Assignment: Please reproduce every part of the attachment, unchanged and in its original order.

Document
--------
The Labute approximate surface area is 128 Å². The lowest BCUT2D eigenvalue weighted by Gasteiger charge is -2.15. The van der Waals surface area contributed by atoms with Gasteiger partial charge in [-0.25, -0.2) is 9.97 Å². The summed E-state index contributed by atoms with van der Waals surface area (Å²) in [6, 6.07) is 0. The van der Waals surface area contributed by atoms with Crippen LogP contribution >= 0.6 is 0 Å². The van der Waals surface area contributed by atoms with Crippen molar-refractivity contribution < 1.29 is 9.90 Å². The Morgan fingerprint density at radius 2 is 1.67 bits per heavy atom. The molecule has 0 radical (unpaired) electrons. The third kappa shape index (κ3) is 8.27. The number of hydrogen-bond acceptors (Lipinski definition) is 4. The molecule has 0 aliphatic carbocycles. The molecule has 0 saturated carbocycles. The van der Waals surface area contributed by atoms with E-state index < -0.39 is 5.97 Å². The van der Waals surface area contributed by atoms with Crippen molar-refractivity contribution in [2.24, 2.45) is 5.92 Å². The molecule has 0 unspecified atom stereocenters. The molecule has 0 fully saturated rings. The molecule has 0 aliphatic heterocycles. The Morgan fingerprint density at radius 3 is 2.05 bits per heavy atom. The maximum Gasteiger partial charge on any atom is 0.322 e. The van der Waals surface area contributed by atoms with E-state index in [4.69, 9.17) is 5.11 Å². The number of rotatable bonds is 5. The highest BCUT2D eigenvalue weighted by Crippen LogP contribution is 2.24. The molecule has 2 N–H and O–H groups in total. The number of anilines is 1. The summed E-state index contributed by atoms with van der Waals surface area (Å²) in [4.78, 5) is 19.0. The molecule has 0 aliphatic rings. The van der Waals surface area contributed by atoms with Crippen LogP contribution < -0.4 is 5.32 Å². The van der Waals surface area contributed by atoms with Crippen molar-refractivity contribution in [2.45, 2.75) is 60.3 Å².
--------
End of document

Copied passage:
The Labute approximate surface area is 128 Å². The lowest BCUT2D eigenvalue weighted by Gasteiger charge is -2.15. The van der Waals surface area contributed by atoms with Gasteiger partial charge in [-0.25, -0.2) is 9.97 Å². The summed E-state index contributed by atoms with van der Waals surface area (Å²) in [6, 6.07) is 0. The van der Waals surface area contributed by atoms with Crippen LogP contribution >= 0.6 is 0 Å². The van der Waals surface area contributed by atoms with Crippen molar-refractivity contribution < 1.29 is 9.90 Å². The Morgan fingerprint density at radius 2 is 1.67 bits per heavy atom. The molecule has 0 radical (unpaired) electrons. The third kappa shape index (κ3) is 8.27. The number of hydrogen-bond acceptors (Lipinski definition) is 4. The molecule has 0 aliphatic carbocycles. The molecule has 0 saturated carbocycles. The van der Waals surface area contributed by atoms with E-state index < -0.39 is 5.97 Å². The van der Waals surface area contributed by atoms with Crippen molar-refractivity contribution in [2.24, 2.45) is 5.92 Å². The molecule has 0 unspecified atom stereocenters. The molecule has 0 fully saturated rings. The molecule has 0 aliphatic heterocycles. The Morgan fingerprint density at radius 3 is 2.05 bits per heavy atom. The maximum Gasteiger partial charge on any atom is 0.322 e. The van der Waals surface area contributed by atoms with E-state index in [4.69, 9.17) is 5.11 Å². The number of rotatable bonds is 5. The highest BCUT2D eigenvalue weighted by Crippen LogP contribution is 2.24. The molecule has 2 N–H and O–H groups in total. The number of anilines is 1. The summed E-state index contributed by atoms with van der Waals surface area (Å²) in [4.78, 5) is 19.0. The molecule has 0 aliphatic rings. The van der Waals surface area contributed by atoms with Crippen LogP contribution < -0.4 is 5.32 Å². The van der Waals surface area contributed by atoms with Crippen molar-refractivity contribution in [2.45, 2.75) is 60.3 Å².